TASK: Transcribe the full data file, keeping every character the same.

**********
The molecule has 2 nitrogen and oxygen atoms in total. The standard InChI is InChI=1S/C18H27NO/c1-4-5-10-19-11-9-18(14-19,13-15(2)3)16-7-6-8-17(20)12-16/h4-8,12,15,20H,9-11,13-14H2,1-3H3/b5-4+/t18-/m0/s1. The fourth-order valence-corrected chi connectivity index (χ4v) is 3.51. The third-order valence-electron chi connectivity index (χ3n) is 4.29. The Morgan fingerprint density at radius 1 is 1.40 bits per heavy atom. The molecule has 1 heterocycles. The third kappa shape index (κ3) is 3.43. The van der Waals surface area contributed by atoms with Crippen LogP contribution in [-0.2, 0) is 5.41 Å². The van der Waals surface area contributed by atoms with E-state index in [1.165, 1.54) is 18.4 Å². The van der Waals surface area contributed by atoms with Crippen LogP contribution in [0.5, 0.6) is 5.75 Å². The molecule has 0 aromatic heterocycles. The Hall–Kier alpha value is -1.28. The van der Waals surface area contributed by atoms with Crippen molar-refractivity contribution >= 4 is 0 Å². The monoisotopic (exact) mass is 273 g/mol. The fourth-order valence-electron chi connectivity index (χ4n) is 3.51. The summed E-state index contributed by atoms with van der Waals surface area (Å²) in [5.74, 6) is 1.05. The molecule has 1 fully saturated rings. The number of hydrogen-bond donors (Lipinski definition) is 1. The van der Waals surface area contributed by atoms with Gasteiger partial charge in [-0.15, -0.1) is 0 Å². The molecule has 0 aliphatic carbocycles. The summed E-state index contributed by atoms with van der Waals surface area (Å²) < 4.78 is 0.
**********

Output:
The molecule has 2 nitrogen and oxygen atoms in total. The standard InChI is InChI=1S/C18H27NO/c1-4-5-10-19-11-9-18(14-19,13-15(2)3)16-7-6-8-17(20)12-16/h4-8,12,15,20H,9-11,13-14H2,1-3H3/b5-4+/t18-/m0/s1. The fourth-order valence-corrected chi connectivity index (χ4v) is 3.51. The third-order valence-electron chi connectivity index (χ3n) is 4.29. The Morgan fingerprint density at radius 1 is 1.40 bits per heavy atom. The molecule has 1 heterocycles. The third kappa shape index (κ3) is 3.43. The van der Waals surface area contributed by atoms with Crippen LogP contribution in [-0.2, 0) is 5.41 Å². The van der Waals surface area contributed by atoms with E-state index in [1.165, 1.54) is 18.4 Å². The van der Waals surface area contributed by atoms with Crippen LogP contribution in [0.5, 0.6) is 5.75 Å². The molecule has 0 aromatic heterocycles. The Hall–Kier alpha value is -1.28. The van der Waals surface area contributed by atoms with Crippen molar-refractivity contribution >= 4 is 0 Å². The monoisotopic (exact) mass is 273 g/mol. The fourth-order valence-electron chi connectivity index (χ4n) is 3.51. The summed E-state index contributed by atoms with van der Waals surface area (Å²) in [5.74, 6) is 1.05. The molecule has 1 fully saturated rings. The number of hydrogen-bond donors (Lipinski definition) is 1. The van der Waals surface area contributed by atoms with Gasteiger partial charge in [-0.15, -0.1) is 0 Å². The molecule has 0 aliphatic carbocycles. The summed E-state index contributed by atoms with van der Waals surface area (Å²) < 4.78 is 0.